In search of some early value for the 2019 /Cheltenham Festival, I’ve found three horses who look too big a price.
The first is Sceau Royal for the Queen Mother Champion Chase at 14/1.
Alan King’s horse looks much happier over fences than he did over hurdles, racing with obvious enthusiasm and fencing with confidence and, at times, real zest.
He’s won 5 of his 6 steeplechases (a close second in his other one when giving North Hill Harvey 5lbs), and returned on November 18th to win the Shloer Chase at Cheltenham in fine fashion, value for a fair bit more than the two-and-a-quarter lengths he won by. Some will crab the form with the 11-y-o Simply Ned in second, but that horse has kept good company most of his life.
Sceau Royal’s main March rivals will be Altior and Footpad. Footpad fell at the last when odds on in early November, his seasonal debut, a Grade 3 Chase at Naas won by Saint Calvados. That fall ended a poor round of jumping in general although he was found to have suffered an overreach (a cut on the front leg caused by a back foot). It could have happened at the last where he sprawled badly, or it might have been much earlier.
It’ll be interesting to see what that race and the fall, his first over fences, have done to his confidence..
Since I watched Altior win The Supreme I’ve always wanted to see him in a Gold Cup. Speed doesn’t win Supremes in the fashion he did; power, stamina and, above all, class wins them. He has never looked a two-miler to my eye and I think he wins these races because that’s the only trip he’s been raced over. He wins because he’s a fabulous racehorse. But I don’t think we’ve seen the best of him and I’d love to see Henderson changing tack and running him in the King George.
Altior runs these days almost as though he is bored. He’s getting lazier, needs driving into fences at times and just kind of toddles along until he decides to move up a gear. There will come a time when that gear change will take too long, and that day might not be far off. In the 2018 Queen Mother Champion Chase, he traded at 5/1 in running so laboured did he look when full pressure was applied.
Sceau Royal is not even close to Altior’s talent level, but he has a hundred times more enthusiasm for the business of 2 mile steeplechasing and his fencing compared to the favourite’s is electric. Sceau Royal looks highly likely to carry on improving over two miles and I suspect Altior’s laziness will only get worse. The best thing that could happen for the horse and the racing public, I think, is a very close call in the Tingle Creek. That would help concentrate his trainer’s mind. What a joy it would be to see Altior in a Gold Cup before he retires.
Value horse number two is Bedrock, the first horse to take Samcro’s scalp when Samcro has stood up. And Bedrock beat him with comparative ease. Samcro put up little fight as Bedrock simply galloped past him. Few will have heard of Bedrock before this season, but he hasn’t sprung from nowhere. He was 3rd in a Grade 1 at Aintree on his 2nd start over hurdles, then won his next two before disappointing twice, after which he had wind surgery.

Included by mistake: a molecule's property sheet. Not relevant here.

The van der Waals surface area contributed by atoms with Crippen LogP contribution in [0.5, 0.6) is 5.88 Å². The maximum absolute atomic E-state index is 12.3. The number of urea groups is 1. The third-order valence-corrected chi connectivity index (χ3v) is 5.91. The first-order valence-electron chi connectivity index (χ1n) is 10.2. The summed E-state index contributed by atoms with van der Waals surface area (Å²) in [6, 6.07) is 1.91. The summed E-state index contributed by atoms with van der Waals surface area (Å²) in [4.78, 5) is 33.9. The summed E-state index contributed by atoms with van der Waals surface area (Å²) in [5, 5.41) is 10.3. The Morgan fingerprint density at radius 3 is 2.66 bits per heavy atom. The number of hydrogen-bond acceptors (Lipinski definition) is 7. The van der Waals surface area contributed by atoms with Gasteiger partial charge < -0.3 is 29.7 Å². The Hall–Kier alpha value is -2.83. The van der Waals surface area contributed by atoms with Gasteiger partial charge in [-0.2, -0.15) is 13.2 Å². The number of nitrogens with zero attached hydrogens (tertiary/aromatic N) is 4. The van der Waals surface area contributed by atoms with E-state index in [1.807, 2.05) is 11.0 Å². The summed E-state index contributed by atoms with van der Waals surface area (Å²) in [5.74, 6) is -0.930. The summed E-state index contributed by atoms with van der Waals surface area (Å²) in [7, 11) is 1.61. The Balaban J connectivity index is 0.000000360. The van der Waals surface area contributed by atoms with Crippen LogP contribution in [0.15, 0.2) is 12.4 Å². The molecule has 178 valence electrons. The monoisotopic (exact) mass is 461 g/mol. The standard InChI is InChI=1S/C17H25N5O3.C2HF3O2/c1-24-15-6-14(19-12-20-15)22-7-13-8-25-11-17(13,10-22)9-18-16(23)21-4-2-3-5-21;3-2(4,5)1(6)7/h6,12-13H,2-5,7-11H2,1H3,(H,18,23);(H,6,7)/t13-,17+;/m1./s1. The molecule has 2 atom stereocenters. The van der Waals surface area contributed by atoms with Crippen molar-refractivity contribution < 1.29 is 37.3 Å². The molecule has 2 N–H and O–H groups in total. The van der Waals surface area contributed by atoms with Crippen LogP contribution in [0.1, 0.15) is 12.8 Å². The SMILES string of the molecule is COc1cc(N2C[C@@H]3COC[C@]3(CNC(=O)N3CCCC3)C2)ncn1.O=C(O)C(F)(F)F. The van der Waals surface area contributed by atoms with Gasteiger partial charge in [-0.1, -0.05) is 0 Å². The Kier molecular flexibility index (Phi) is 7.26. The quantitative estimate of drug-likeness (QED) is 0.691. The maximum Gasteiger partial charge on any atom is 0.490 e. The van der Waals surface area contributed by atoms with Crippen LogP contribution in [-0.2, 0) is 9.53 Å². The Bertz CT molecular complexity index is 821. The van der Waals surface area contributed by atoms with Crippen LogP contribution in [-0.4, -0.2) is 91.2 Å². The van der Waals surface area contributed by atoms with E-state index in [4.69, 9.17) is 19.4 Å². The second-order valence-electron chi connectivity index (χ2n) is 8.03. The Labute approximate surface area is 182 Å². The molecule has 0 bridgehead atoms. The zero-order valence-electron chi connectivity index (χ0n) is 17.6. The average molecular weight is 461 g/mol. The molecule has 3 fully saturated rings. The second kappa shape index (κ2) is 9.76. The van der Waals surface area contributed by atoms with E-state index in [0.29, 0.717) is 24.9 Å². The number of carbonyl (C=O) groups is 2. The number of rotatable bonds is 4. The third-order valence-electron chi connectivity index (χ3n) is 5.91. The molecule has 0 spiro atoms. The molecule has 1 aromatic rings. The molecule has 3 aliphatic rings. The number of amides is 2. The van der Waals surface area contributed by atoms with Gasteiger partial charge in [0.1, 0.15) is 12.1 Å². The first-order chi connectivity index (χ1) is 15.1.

On his first run back after the op, he won easily at Musselburgh, then ran 3rd to Lalor in a Grade1 at Aintree in April 2018. First time out this season he was 4th to Sharjah in the Galway Hurdle, beaten just over 6 lengths. On his next run, a Grade 3 at Tipperary, he won very impressively, leaving the likes of Wicklow Brave and Arctic Fire in his wake.
Then came the defeat of Samcro, with Bedrock’s Galway conqueror Sharjah well beaten, despite being much better off at the weights.
Bedrock is 40/1 for the Champion Hurdle – a bonkers price given his form and his early promise. The price can be put down to two factors: 1 – his trainer, Iain Jardine, a comparatively ‘small’ operator training in the Scottish borders (at Len Lungo’s old yard). Year after year, betting traders working for the big bookies will overprice good horses with unpopular trainers. The latest example was a pretty much across the board 10/1 Arkle quote for Lalor, trained by Kaylee Woolacott, after he thrashed the best field ever assembled for the Grade 2 November Novices’ Chase at Cheltenham recently.
A lump of money seems the only thing that brings these traders to their senses and Lalor is now 5/1. After Saturday’s Fighting Fifth at Newcastle, where I expect Bedrock to go very close, if not win, I suspect he’ll be much shorter than 40/1 for the Champion Hurdle.
The second factor in his price is probably the fact that he was sold just before his last run to race in the USA, specifically to try to win the Grand National at Far Hills. The trainer is working on the new owners to consider the Champion Hurdle and after Saturday, I don’t think they’ll take much persuading. Their main target in the USA at Far Hills takes place in October, so a big run in March is hardly going to cause a major change in training plans. And what racing fan would need talking into trying to win one of the blue riband races at the Cheltenham Festival?